Remembering Maxine Fast

I remember meeting Maxine Fast on my second trip to Newton, Kansas in November of 2000. I was just starting as the Mennonite Women executive director and knew very little about denominational organizations, or the General Conference (GC) or Mennonite Church (MC) women’s organizations. I was 49 years old and had just left a job as a psychotherapist so I could work in the Mennonite church.

As a former MC member, I didn’t know anyone in the GC church offices where the Mennonite Women office was located. With lots of doubts swirling through my head about why I gave up my job in mental health to do something so nebulous as attempt to lead a denominational women’s organization, I found my way to the home of Maxine and Orlando Fast in Newton, Kansas.

Maxine and Orlando often hosted out-of-towners and their home became my regular place to stay in Newton, sometimes for a week or longer. Each arrival was met with a warm welcome. I joined their morning ritual of a devotional reading and prayer before breakfast and then set out for my day at the office. Maxine was always ready to greet me with genuine questions about how my day went when I returned in the evening. Our emerging friendship became more special when we discovered we shared the same birthday, June 15. We talked about the differences in the ways we grew up in the MC and GC churches, particularly in regard to beliefs and practices regarding the role of women in the church.

Realizing how little I knew about the women’s organization, Maxine invited the executive committee of Western District Women in Mission to her home so I could get acquainted with them. When I was invited to speak at the first Western District and South Central Conference women’s Sunset Supper held at Eden Mennonite Church, Maxine drove me there. I remember she first showed me the land where she and Orlando farmed for many years. When we drove through Moundridge she pointed out that the very slight hill as you go across Main Street is how Moundridge got its name.

Each year Mennonite Women USA hosted a resource gathering event for conference MW leaders. In those early years they were all held in the Newton-Hesston area. One year (since I enjoy cooking), I thought how nice it would be for me to prepare one of the meals for the group of 30 (as well as lead the meeting). I remember shopping for the food and beginning the preparation for my chicken, broccoli, and corn soup in Maxine’s kitchen. I soon realized I had over-committed and could not possibly serve a meal and lead a meeting. Maxine graciously stepped in, finished the meal and then served it.

Perhaps the time when I needed Maxine most was after a late flight to Kansas on Feb. 2, 2003. I was flying from Chicago to Wichita and it was 3 days before Colin Powell’s anticipated speech about weapons of mass destruction in Iraq. I sat beside a man carrying a large computer hard drive that he put on the floor between our seats. He told me that he was a general in the U.S. army and on his way home for a few days before going back on duty. I asked him if we were going to have a war with Iraq. He said, “Yes. The orders are in that box,” and he pointed to the computer at our feet. He added that the war would start in 6 weeks; later in March I realized that his prediction was only 3 days off.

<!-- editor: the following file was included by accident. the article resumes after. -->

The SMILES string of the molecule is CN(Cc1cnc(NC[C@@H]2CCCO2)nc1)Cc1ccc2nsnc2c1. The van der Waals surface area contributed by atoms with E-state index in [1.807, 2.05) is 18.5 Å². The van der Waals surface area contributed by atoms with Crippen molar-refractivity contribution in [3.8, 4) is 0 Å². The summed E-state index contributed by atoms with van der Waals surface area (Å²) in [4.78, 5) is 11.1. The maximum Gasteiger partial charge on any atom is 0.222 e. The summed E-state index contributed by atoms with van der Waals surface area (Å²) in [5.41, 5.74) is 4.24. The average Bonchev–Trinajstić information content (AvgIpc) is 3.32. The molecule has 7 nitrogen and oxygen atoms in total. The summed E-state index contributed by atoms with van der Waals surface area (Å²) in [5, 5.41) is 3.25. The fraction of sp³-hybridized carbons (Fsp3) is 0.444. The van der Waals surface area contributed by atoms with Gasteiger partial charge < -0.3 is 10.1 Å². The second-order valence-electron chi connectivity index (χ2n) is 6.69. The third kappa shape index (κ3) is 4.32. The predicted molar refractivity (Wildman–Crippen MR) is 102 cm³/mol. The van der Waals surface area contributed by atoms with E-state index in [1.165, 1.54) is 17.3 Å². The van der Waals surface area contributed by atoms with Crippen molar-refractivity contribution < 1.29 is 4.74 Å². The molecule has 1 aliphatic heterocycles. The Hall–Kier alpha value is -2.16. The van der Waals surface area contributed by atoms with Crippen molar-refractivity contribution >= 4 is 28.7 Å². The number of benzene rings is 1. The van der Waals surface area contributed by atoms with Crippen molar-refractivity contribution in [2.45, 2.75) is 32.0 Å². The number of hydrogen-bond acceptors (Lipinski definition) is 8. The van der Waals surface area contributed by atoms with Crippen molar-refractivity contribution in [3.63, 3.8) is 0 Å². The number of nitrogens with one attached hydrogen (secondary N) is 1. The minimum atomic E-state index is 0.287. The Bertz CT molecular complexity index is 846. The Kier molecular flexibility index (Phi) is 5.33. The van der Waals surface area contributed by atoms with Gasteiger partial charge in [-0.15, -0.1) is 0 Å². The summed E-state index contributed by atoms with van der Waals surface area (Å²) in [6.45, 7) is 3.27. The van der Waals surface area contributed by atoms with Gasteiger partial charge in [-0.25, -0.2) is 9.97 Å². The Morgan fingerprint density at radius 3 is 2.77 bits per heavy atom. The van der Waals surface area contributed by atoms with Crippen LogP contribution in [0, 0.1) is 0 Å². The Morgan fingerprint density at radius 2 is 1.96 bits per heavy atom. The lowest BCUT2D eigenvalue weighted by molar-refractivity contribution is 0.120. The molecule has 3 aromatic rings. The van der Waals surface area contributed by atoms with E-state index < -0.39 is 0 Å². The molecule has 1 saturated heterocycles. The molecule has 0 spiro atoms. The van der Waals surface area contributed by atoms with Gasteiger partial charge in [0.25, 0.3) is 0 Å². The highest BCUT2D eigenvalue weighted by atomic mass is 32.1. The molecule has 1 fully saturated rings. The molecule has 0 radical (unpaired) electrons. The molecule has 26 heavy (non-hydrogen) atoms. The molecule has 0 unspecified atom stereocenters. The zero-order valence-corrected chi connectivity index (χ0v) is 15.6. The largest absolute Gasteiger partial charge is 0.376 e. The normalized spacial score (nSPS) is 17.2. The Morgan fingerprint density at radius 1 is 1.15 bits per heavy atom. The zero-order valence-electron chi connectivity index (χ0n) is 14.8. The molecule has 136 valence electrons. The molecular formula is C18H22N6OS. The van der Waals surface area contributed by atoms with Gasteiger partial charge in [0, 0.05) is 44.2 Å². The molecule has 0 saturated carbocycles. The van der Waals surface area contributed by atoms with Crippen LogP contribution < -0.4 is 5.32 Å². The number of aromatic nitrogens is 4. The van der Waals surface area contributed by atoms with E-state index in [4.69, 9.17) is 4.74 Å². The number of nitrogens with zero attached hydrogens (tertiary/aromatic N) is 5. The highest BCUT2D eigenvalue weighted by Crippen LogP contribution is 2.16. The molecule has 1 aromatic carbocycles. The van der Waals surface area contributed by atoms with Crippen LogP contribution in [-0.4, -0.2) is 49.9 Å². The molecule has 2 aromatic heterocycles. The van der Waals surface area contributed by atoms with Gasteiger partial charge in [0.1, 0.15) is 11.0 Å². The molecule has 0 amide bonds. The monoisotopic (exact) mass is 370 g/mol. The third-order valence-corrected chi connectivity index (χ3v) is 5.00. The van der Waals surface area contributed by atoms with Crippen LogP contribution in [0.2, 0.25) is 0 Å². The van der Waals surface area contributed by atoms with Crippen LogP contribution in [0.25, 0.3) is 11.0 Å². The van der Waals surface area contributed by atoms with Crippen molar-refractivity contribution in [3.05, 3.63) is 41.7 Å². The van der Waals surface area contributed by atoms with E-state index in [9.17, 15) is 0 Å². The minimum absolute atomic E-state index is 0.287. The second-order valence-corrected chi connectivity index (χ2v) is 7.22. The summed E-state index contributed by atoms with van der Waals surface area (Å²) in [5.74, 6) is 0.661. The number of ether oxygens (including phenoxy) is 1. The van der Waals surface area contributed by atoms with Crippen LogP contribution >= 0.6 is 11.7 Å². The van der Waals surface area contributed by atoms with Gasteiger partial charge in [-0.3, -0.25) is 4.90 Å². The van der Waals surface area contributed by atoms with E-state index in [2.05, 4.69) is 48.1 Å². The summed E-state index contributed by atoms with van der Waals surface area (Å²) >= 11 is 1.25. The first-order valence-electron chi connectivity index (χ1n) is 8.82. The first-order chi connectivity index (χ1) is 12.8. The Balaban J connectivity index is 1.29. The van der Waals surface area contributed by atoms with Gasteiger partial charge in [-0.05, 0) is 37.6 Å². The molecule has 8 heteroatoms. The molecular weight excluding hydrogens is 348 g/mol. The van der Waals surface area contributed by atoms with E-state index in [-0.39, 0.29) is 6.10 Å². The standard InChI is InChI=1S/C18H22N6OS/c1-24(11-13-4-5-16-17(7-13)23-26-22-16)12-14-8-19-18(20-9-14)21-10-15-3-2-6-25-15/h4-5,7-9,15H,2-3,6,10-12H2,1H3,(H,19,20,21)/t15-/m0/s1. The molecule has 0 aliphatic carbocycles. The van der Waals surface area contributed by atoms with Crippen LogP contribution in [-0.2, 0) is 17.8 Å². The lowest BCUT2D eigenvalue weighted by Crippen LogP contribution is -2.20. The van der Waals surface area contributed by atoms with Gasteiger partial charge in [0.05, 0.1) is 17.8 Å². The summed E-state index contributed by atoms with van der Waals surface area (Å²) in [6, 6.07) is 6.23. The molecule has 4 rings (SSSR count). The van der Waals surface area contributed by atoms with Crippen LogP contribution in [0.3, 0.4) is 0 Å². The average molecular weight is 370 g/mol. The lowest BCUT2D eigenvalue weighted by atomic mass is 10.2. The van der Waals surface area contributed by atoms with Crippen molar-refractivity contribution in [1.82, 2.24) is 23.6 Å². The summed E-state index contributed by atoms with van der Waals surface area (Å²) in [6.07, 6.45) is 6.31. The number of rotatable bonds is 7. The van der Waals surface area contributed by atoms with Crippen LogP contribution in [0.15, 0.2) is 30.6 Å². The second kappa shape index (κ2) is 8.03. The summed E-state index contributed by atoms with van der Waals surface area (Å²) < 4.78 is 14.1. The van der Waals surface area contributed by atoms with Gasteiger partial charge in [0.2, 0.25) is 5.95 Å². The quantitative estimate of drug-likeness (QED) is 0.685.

I was shaking as I drove from Wichita to Newton, praying that Maxine would still be awake so I could tell her what I had heard. She met me at the door and soon we went to her computer so I could write down the conversation. Her emotional support that night forged a deep bond between us.

After she and Orlando moved to Ivy Court, we frequently went out for lunch when I came to Kansas. She continued encouraging me, often saying, “can you believe how the Sister Care ministry has grown.”

Maxine died on December 13, 2017 at the age of 89. I was traveling internationally that week and had sent a Christmas letter with our family picture to Maxine and Orlando before leaving. I knew she would enjoy the picture because she always asked about Bob and our children. Just before Christmas I received a card from Orlando, saying, “Maxine did not get to read your Christmas greeting. She would have been so glad to hear from you. She was truly one of your best friends.”

Yes, Maxine was a true friend. We were birthday “twins” and I often thought of her as my Newton mother. I will always be grateful for her friendship and support.


Rhoda Keener is the Sister Care director for Mennonite Women USA.

4 thoughts on “Remembering Maxine Fast

  1. Elizabeth Raid on said:

    Thank you, Rhoda, for the lovely and fitting tribute to Maxine Fast. I knew her as a like-minded church member at Bethel College Mennonite church and am blessed to discover more about her life encouraging you and women’s ministry.

  2. Dorothy Nickel Friesen on said:

    Did she ever play flute for you? She was a marvelous musician as well as a patient listener and encourager. Her ministry of presence was a late in life gift to many of us in the Newton community. However, earlier she also was a business-woman, faithful employee at Bethel College, and farmer. On one visit to her retirement home, she offered sweet potatoes from her garden to me. “Surely you can use these vegetables.” Always giving and genuinely caring. Blessed be Maxine Fast.

    • Yes, she did play the flute for me and I think she was part of a group of musicians who played for a Mennonite women gathering one time. I also heard her play the harp and she often practiced it when I was there. I think Orlando built it for her. Thanks for your memories of Maxine, Dorothy. Rhoda

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